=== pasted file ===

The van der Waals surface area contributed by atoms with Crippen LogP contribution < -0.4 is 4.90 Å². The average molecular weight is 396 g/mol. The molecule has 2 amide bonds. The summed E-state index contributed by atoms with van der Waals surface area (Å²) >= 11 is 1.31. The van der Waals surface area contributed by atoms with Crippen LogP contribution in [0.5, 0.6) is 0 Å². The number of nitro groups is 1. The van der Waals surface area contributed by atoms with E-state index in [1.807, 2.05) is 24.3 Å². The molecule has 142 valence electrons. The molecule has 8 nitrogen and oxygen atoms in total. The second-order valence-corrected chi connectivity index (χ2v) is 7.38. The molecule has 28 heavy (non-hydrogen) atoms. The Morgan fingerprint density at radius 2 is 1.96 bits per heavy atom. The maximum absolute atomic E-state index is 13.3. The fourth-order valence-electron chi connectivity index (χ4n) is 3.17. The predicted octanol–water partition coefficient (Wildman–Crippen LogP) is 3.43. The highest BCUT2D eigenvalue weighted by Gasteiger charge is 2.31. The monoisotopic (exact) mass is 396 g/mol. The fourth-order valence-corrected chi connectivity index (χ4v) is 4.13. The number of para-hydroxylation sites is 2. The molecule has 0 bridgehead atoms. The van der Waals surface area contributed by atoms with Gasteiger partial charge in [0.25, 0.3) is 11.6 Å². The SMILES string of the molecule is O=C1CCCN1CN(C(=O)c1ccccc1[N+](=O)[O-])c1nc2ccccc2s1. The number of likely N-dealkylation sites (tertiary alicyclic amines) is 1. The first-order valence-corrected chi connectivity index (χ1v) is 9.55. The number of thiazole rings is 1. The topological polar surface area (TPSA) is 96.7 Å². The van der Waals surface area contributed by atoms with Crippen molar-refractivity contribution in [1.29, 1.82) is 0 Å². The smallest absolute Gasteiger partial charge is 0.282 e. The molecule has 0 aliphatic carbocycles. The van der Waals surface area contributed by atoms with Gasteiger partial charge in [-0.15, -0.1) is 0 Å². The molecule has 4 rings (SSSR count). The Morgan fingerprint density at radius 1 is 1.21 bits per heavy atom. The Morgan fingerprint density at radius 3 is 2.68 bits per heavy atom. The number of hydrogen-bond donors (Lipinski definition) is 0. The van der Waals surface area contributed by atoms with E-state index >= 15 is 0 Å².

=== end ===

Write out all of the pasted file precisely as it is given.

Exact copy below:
The van der Waals surface area contributed by atoms with Crippen LogP contribution < -0.4 is 4.90 Å². The average molecular weight is 396 g/mol. The molecule has 2 amide bonds. The summed E-state index contributed by atoms with van der Waals surface area (Å²) >= 11 is 1.31. The van der Waals surface area contributed by atoms with Crippen LogP contribution in [0.5, 0.6) is 0 Å². The number of nitro groups is 1. The van der Waals surface area contributed by atoms with E-state index in [1.807, 2.05) is 24.3 Å². The molecule has 142 valence electrons. The molecule has 8 nitrogen and oxygen atoms in total. The second-order valence-corrected chi connectivity index (χ2v) is 7.38. The molecule has 28 heavy (non-hydrogen) atoms. The Morgan fingerprint density at radius 2 is 1.96 bits per heavy atom. The maximum absolute atomic E-state index is 13.3. The fourth-order valence-electron chi connectivity index (χ4n) is 3.17. The predicted octanol–water partition coefficient (Wildman–Crippen LogP) is 3.43. The highest BCUT2D eigenvalue weighted by Gasteiger charge is 2.31. The monoisotopic (exact) mass is 396 g/mol. The fourth-order valence-corrected chi connectivity index (χ4v) is 4.13. The number of para-hydroxylation sites is 2. The molecule has 0 bridgehead atoms. The van der Waals surface area contributed by atoms with Gasteiger partial charge in [0.25, 0.3) is 11.6 Å². The SMILES string of the molecule is O=C1CCCN1CN(C(=O)c1ccccc1[N+](=O)[O-])c1nc2ccccc2s1. The number of likely N-dealkylation sites (tertiary alicyclic amines) is 1. The first-order valence-corrected chi connectivity index (χ1v) is 9.55. The number of thiazole rings is 1. The topological polar surface area (TPSA) is 96.7 Å². The van der Waals surface area contributed by atoms with Crippen molar-refractivity contribution in [1.29, 1.82) is 0 Å². The smallest absolute Gasteiger partial charge is 0.282 e. The molecule has 0 aliphatic carbocycles. The van der Waals surface area contributed by atoms with Gasteiger partial charge in [-0.15, -0.1) is 0 Å². The molecule has 4 rings (SSSR count). The Morgan fingerprint density at radius 1 is 1.21 bits per heavy atom. The Morgan fingerprint density at radius 3 is 2.68 bits per heavy atom. The number of hydrogen-bond donors (Lipinski definition) is 0. The van der Waals surface area contributed by atoms with E-state index >= 15 is 0 Å².